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Nathaniel Wood Octagon Interview | UFC Fight Night: Gane vs Tuivasa
At 6-2 in the UFC, the Brit has had to overcome various obstacles prior to each time he entered the Octagon, but never had to do so alone, primarily thanks to his dad.
“I've got my dad before my fights; he gives me that pep talk or whatever you want to call it,” he said. “From my very first semi-pro fight, you know, he's always been there for me. He knows exactly who I am, everything about me. So I think he's the best person to kind of get in my head before a fight. It's almost like I'm going into the cage with another person. I can trust him with my life.”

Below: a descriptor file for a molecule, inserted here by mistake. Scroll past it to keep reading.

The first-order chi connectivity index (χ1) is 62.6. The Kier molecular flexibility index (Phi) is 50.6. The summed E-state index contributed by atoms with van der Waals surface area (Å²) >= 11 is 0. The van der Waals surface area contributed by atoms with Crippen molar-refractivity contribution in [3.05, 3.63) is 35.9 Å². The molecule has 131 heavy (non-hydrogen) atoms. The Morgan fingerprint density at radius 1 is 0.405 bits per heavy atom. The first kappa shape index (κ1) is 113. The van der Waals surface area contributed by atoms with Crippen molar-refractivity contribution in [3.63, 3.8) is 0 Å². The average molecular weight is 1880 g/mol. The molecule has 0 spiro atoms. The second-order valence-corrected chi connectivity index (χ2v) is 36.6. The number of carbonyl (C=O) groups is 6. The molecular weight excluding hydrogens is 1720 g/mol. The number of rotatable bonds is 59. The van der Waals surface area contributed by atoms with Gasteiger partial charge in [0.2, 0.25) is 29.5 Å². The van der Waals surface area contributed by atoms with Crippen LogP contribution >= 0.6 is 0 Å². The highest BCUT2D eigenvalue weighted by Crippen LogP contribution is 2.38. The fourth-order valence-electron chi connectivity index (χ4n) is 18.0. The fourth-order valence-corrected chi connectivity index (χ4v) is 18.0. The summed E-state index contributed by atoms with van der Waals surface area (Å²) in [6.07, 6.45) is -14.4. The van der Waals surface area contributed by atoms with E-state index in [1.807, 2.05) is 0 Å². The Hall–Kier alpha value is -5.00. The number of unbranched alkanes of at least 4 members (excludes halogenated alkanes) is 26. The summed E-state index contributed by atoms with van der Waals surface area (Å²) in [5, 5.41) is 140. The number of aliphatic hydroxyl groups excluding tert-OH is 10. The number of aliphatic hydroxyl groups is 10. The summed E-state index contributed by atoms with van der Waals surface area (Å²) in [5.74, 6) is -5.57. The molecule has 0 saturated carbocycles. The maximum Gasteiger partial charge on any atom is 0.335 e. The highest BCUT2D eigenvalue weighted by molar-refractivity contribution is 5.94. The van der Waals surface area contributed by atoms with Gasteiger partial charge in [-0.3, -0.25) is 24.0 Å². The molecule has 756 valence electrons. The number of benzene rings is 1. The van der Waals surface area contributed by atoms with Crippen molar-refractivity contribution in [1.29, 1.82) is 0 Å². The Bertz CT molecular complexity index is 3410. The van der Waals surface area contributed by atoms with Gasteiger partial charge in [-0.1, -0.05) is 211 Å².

Having someone like his dad quite literally in his corner, alongside former UFC bantamweight and GBTT owner and head coach Brad Pickett, the weight of Wood’s battles both inside and out of the Octagon seem a little less heavy.
“For me, I am fortunate enough to have people around me to talk to, but it's tough. It does make you a stronger person, that's for sure. Every day we're learning new things and how to deal with it. There's some things in life I'm not scared about because of how dark of a place I've been mentally. Anything else seems like nothing, you know? So yeah, there are surprisingly some benefits of it.”
As far as the future goes, Wood doesn’t have a fight booked (at least not today), so in the meantime, he’ll continue to train as if he’ll get another short notice call from Sean Shelby, and teach MMA classes at GBTT, and enjoy some time with his Belgian Malinois in his little slice of heaven, more commonly known as Mitcham.